It has been just over a year since I have been actively engaged in utilizing Twitter as a professional development tool. In talking to other school administrators and teachers, it is apparent that there are still many misconceptions about Twitter and what it can offer educators. Obviously, there have been many posts dedicated to the benefits of social media in education, but I have decided to add my two cents. Here are 5 reasons I value Twitter as a personal learning tool:
- Connections: we all know that education, teaching in particular, can be an isolated profession. It shouldn’t be that way. Twitter is an exceptional way to build a Personal Learning Network (PLN) and make connections to other educators all over the world.
- Personalization: by selecting individuals to follow, your PLN can be highly personalized to specific areas–i.e. school administration, science teaching, special education, math teaching, educational technology, etc. This allows you to monitor a constant stream of information that is tailored to your interests.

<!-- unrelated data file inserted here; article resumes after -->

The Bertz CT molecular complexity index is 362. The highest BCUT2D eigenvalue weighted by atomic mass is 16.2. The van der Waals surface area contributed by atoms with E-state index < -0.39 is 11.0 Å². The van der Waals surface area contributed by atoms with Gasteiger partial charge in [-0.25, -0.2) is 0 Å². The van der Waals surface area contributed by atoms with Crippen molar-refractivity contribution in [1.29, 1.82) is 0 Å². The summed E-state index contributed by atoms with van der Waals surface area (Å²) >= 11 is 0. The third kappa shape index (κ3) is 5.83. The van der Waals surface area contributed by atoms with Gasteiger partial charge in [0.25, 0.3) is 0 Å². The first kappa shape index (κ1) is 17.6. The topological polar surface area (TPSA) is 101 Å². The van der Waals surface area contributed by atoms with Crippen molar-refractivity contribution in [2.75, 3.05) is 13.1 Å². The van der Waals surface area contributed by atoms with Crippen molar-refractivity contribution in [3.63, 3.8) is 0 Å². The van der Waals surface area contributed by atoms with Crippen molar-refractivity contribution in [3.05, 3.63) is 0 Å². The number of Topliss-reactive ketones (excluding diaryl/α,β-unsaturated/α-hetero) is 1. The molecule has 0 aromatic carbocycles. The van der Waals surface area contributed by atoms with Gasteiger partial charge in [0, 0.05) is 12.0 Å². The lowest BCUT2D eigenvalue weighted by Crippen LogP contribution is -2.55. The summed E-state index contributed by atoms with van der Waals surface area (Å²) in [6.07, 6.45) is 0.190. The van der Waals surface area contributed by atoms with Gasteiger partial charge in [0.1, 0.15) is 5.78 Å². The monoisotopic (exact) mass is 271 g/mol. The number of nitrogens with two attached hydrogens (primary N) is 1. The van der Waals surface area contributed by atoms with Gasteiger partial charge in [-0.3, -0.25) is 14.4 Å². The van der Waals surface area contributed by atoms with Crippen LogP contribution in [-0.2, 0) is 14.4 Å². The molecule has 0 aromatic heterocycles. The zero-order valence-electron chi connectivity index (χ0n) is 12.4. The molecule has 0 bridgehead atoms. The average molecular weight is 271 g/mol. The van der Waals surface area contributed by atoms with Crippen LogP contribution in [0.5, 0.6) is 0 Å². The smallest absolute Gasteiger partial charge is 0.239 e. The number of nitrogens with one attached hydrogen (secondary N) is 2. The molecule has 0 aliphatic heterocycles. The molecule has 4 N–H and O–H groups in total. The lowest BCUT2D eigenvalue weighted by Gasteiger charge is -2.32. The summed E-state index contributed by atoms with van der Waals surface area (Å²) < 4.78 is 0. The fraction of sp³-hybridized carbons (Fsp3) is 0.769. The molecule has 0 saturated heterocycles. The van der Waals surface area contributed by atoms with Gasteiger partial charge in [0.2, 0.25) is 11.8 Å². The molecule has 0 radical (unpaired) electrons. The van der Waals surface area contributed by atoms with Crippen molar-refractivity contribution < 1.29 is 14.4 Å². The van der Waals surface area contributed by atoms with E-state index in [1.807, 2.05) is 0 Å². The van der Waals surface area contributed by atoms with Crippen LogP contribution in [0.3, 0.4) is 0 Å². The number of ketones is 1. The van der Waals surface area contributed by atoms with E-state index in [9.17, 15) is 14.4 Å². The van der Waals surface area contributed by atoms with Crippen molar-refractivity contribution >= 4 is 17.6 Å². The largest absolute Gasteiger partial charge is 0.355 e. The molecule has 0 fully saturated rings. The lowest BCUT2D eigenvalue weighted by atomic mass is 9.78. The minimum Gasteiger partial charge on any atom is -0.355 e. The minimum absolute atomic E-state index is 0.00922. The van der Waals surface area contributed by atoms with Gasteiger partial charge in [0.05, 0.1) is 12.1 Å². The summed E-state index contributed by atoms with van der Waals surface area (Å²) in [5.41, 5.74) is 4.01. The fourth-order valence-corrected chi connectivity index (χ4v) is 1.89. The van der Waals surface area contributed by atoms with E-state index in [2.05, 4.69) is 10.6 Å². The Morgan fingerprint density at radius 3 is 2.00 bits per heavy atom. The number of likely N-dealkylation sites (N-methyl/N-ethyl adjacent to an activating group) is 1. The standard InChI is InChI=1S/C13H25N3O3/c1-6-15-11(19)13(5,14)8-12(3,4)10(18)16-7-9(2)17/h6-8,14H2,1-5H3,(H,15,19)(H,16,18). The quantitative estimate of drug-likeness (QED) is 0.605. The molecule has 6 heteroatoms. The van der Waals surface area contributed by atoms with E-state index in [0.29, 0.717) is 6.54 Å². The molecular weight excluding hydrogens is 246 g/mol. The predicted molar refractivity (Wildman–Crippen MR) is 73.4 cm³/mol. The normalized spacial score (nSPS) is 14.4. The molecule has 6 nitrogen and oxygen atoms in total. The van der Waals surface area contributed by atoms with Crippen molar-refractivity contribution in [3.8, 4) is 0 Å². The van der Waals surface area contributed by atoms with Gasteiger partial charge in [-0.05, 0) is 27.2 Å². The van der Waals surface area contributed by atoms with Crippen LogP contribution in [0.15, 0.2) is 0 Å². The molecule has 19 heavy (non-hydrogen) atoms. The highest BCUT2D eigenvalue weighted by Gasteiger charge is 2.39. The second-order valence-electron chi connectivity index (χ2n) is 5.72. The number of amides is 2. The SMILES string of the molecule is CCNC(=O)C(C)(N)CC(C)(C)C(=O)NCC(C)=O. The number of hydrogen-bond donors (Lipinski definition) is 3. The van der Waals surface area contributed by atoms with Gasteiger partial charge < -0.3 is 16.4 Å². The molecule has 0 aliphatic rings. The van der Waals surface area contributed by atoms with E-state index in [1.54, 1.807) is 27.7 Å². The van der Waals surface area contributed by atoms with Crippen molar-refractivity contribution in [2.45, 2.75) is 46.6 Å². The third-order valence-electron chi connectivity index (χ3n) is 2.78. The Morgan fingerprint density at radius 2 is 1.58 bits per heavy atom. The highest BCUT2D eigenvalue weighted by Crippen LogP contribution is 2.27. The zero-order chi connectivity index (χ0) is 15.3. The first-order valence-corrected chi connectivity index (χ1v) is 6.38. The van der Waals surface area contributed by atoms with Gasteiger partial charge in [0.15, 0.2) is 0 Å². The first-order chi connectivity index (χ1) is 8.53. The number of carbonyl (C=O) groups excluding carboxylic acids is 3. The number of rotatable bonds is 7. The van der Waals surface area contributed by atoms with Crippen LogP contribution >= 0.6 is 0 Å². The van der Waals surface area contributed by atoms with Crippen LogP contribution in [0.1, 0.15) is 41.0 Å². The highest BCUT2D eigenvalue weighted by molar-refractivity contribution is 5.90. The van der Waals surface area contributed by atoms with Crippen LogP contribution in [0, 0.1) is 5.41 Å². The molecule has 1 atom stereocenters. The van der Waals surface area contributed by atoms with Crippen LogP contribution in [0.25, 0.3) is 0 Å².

- Immediacy: there is not a faster way to receive news and information than Twitter. Professional organizations and media outlets have increasingly begun to rely on Twitter as a tool for disseminating information. By following these groups, you can gain access to important news in the education field (as well as others), as it happens.
- Information: I have done more professional reading in the past year than at any point in my career. Much of this is due to the links, book and blog references passed along in the Twitter stream. Twitter also enhances individual efficiency–acting as a filter (based on individualization) for the vast amounts of information generated on a daily basis.
- Reflection: interactions with my PLN keep me in a near constant state of reflection. Frequently, tweets cause me to question some of my current practices and serve to validate others. As we know, frequent reflection is an absolutely critical component of school improvement and innovation. Twitter interactions foster this type of reflection and conversation–healthy for educators at any level.
Bottom line: if you are not currently on Twitter, I would encourage you to create an account and get started. If you need help, just attach the hashtag #edchat to your first tweet and ask–I guarantee you will receive a positive response. Tweet on!